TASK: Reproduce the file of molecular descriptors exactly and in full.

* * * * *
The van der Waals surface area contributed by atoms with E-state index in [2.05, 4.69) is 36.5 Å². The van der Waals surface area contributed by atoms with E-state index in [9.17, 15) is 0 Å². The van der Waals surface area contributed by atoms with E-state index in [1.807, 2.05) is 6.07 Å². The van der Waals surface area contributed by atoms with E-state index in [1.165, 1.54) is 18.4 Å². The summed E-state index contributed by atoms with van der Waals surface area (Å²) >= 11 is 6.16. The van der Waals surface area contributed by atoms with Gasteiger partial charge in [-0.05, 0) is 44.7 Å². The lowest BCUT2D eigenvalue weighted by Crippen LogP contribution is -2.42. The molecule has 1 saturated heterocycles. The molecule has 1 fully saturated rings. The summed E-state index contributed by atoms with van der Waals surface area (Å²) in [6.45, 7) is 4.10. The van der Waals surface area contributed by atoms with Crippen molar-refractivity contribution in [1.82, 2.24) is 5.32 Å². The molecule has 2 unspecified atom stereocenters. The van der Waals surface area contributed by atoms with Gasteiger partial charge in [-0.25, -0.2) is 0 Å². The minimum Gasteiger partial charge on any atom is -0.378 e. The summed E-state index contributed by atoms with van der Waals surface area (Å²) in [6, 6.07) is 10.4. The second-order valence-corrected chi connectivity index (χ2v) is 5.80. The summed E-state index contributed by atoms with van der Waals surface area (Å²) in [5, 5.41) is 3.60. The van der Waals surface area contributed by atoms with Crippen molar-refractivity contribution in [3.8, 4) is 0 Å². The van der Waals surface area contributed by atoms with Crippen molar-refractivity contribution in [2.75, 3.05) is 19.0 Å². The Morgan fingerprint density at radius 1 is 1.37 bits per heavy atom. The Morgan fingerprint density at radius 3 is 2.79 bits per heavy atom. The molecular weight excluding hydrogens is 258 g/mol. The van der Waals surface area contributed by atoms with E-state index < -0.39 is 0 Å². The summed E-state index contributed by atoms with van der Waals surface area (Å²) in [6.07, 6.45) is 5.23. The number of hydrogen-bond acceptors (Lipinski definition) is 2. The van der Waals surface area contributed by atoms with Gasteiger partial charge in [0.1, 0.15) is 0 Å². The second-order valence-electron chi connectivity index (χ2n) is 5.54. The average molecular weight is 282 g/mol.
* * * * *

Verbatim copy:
The van der Waals surface area contributed by atoms with E-state index in [2.05, 4.69) is 36.5 Å². The van der Waals surface area contributed by atoms with E-state index in [9.17, 15) is 0 Å². The van der Waals surface area contributed by atoms with E-state index in [1.807, 2.05) is 6.07 Å². The van der Waals surface area contributed by atoms with E-state index in [1.165, 1.54) is 18.4 Å². The summed E-state index contributed by atoms with van der Waals surface area (Å²) >= 11 is 6.16. The van der Waals surface area contributed by atoms with Gasteiger partial charge in [-0.05, 0) is 44.7 Å². The lowest BCUT2D eigenvalue weighted by Crippen LogP contribution is -2.42. The molecule has 1 saturated heterocycles. The molecule has 1 fully saturated rings. The summed E-state index contributed by atoms with van der Waals surface area (Å²) in [6.45, 7) is 4.10. The van der Waals surface area contributed by atoms with Crippen molar-refractivity contribution in [1.82, 2.24) is 5.32 Å². The molecule has 2 unspecified atom stereocenters. The van der Waals surface area contributed by atoms with Gasteiger partial charge in [-0.25, -0.2) is 0 Å². The minimum Gasteiger partial charge on any atom is -0.378 e. The summed E-state index contributed by atoms with van der Waals surface area (Å²) in [6, 6.07) is 10.4. The second-order valence-corrected chi connectivity index (χ2v) is 5.80. The summed E-state index contributed by atoms with van der Waals surface area (Å²) in [5, 5.41) is 3.60. The van der Waals surface area contributed by atoms with Crippen molar-refractivity contribution in [3.8, 4) is 0 Å². The van der Waals surface area contributed by atoms with Crippen molar-refractivity contribution in [2.75, 3.05) is 19.0 Å². The Morgan fingerprint density at radius 1 is 1.37 bits per heavy atom. The Morgan fingerprint density at radius 3 is 2.79 bits per heavy atom. The molecular weight excluding hydrogens is 258 g/mol. The van der Waals surface area contributed by atoms with E-state index < -0.39 is 0 Å². The summed E-state index contributed by atoms with van der Waals surface area (Å²) in [6.07, 6.45) is 5.23. The number of hydrogen-bond acceptors (Lipinski definition) is 2. The van der Waals surface area contributed by atoms with Gasteiger partial charge in [0.1, 0.15) is 0 Å². The second-order valence-electron chi connectivity index (χ2n) is 5.54. The average molecular weight is 282 g/mol.